Pop some pumpkin seeds
A ¼-cup serving of SuperSeedz Gourmet Pumpkin Seeds contains about 8 grams of protein—the equivalent of large egg!—plus 15 percent of your daily iron needs. “Iron helps deliver oxygen to your cells, so it’s an important energy-enhancing nutrient,” says Dawn Jackson Blatner, RDN, author of “The Superfood Swap: The Four Week Plan to Eat What You Crave Without The C.R.A.P.” and nutritionist for the Chicago Cubs. Bonus: No shells to wrangle.
There are actually two forms of iron: heme, found in animal foods (meat, for instance), and non-heme, found in plant foods like leafy greens, beans and seeds. It’s easier for the body to utilize heme iron than non-heme, so to increase absorption, pair non-heme iron-containing foods, like pumpkin seeds, with foods that are rich in vitamin C, like citrus fruits or peppers strips, Jackson Blatner suggests.
Try the Organic Pink Himalayan Sea Salt or Organic Garlicky Dill flavors, $4.79 for 4 ounces, or Cinnamon & Sugar or Tomato Italiano flavors, $4.79 for 5 ounces, at your local grocery store or Whole Foods Market.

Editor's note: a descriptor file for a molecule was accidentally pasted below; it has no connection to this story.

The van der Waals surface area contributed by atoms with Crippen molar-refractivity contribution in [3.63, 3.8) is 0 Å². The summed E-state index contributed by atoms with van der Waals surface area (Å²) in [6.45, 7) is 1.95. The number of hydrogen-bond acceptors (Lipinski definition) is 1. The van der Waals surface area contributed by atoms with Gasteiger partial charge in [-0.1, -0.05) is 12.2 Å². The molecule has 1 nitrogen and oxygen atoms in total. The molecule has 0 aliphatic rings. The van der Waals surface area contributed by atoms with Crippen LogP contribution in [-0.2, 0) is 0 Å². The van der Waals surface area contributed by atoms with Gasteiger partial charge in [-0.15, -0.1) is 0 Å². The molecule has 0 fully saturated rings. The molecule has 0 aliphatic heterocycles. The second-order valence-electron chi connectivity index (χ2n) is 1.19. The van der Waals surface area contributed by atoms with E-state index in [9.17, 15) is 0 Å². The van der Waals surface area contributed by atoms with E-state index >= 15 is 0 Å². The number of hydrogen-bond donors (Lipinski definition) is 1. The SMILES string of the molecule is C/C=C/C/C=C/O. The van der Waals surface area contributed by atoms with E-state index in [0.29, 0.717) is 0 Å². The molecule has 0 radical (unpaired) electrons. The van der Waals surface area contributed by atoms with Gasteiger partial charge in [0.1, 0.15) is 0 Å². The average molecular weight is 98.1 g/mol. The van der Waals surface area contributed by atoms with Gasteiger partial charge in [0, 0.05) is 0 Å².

Beans: The better-for-you snack
Think beans belong at the salad bar? They actually make for a tasty, portable snack. More companies are roasting garbanzo beans until they turn crunchy, seasoning them with spices and packaging them for healthy on-the-go munching. Beans are rich in fiber which, besides helping you stay full, can stabilize blood sugar levels (so you don’t feel the urge to run to the vending machine) and lower colorectal cancer risk. Garbanzo beans, also called chickpeas, count as a plant-based protein, making them a smart option for vegetarians, vegans, flexitarians or anyone looking to cut back on their meat intake.
Saffron Road Crunchy Chickpeas come in a bevy of flavors, including sea salt, falafel, chipotle and wasabi, all of which pack an impressive 5 grams of fiber and 6 grams of protein into each ¼-cup serving. (For comparison, two slices of oven-roasted chicken breast has 7 grams of protein and zero fiber.)
$3.99- $4.99 per 4.15- to 6-ounce package, available at your local grocery store or Whole Foods Market.
Bonus: If sitting through too many meetings has caused you to pack on a few pounds, chickpeas may help. A recent review conducted by the American Institute for Cancer Research found that a daily serving of chickpeas, beans or lentils may help people lose a modest amount of weight without even reducing calories.